Such testing may help serious athletes of all abilities determine the cause of poor performance and perhaps even issues like poor nutrition. But regardless of the cause, if the condition is suspected to be overtraining, the first stage of treatment is rest.

Stages of Overtraining

To become overtrained you must pass through 3 overlapping and indistinct stages. The first stage is Overload. A normal part of the process of increasing the training workload in order to cause adaption. If the load is appropriate, it results in over compensation. It’s typical to have short term fatigue when experiencing overload. At this stage fatigue easily decreases with 2-3 days rest, depending on the athlete. It’s also common during this stage to feel you are invincible. That feeling often leads to the next stage.

The second stage is Overreaching. Overreaching is where the workload may rise slightly for a period of 2 weeks or more. Extending your build phase without a rest weeks is another common cause of overreaching. After 2 or more weeks of this, performance begins to decline. This may be apparent in workouts at this time, as high motivation is allowing you to maintain race day performance. Fatigue lasts longer than in the overload stage, but with a few consecutive days rest, it is still reversible. What often happens though is the athlete decides to increase the training workload or skips rest days in order to improve what appears to be a drop in performance. This brings on the third stage.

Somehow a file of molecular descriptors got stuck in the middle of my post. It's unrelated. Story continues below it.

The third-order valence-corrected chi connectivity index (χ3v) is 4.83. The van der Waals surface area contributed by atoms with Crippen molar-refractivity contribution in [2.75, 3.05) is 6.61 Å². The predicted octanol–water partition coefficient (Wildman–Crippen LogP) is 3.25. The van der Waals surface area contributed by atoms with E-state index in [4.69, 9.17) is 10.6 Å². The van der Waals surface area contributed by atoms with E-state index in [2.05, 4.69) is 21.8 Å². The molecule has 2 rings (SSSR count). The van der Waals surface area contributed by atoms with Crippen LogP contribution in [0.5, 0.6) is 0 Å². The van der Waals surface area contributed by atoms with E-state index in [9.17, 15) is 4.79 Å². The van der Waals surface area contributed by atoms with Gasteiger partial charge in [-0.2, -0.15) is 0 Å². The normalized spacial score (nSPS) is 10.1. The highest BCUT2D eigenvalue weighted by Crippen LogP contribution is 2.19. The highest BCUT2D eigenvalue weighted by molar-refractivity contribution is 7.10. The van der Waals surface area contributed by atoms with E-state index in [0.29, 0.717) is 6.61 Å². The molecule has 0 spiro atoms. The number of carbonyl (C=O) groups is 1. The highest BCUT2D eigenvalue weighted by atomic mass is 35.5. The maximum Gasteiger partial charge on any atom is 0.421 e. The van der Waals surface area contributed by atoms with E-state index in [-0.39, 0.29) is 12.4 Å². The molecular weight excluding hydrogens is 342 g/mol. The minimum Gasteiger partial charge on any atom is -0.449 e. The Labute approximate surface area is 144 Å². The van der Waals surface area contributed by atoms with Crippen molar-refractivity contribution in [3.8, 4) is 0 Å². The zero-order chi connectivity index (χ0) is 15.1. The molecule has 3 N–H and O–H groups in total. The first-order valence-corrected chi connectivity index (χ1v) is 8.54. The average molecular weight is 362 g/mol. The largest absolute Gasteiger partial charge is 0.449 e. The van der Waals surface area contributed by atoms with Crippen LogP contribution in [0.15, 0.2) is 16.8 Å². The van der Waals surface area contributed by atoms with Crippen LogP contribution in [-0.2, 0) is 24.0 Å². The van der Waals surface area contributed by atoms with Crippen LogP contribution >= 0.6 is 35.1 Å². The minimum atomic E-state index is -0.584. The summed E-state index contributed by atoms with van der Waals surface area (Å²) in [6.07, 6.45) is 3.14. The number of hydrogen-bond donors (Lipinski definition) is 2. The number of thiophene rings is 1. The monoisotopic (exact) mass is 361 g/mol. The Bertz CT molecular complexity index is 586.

The third stage is a full blown overtraining syndrome. Fatigue is now chronic. You wake up tired and remain tired all day, yet you struggle to get to sleep at night. Your body is exhausted. Neither decreased training or even a few days rest make any difference. You’re overtrained.

The Geography of Overtraining

The challenge for the serious athlete is the trip to the ‘peak of fitness’ passes through the ‘valley of fatigue’ and dangerously close to the edge of ‘overtraining’. Excessively increasing the training load causes a decline in fitness as marked by performance, pushing you to the edge.

The idea is to go to the edge infrequently, once every 4 weeks or so and then REST. Since it takes about 3 weeks of increasing the training load to overtrain, you need to allow for recovery after no more than 21 days. Athletes of about age 40 or older and novices may need to recover more frequently, perhaps after only 2 weeks of increased training. To go beyond occasional overreaching is to fall over the edge and start the downward spiral to overtraining.

When you enter the valley of fatigue, overtraining indicators appear. You will continually experience excessive fatigue and even poor sleep quality as well as muscle soreness and other indicators as mentioned above. The athlete that has just gone over the edge is often confused about what is wrong., since the overtraining indicators may be few in number and not very severe. When you suspect a hint of overtraining there is only one course of action to take, REST. Take 2 full days of complete rest, meaning 2 days of zero training. Then try a very light easy workout. If still fatigued, take another 2 days off and repeat the easy workout. It could take 5 – 8 weeks of this to fully recover from overtraining. All the while, a great deal of fitness is lost.

Read a first hand account of trying High Intensity Interval Training for the first time.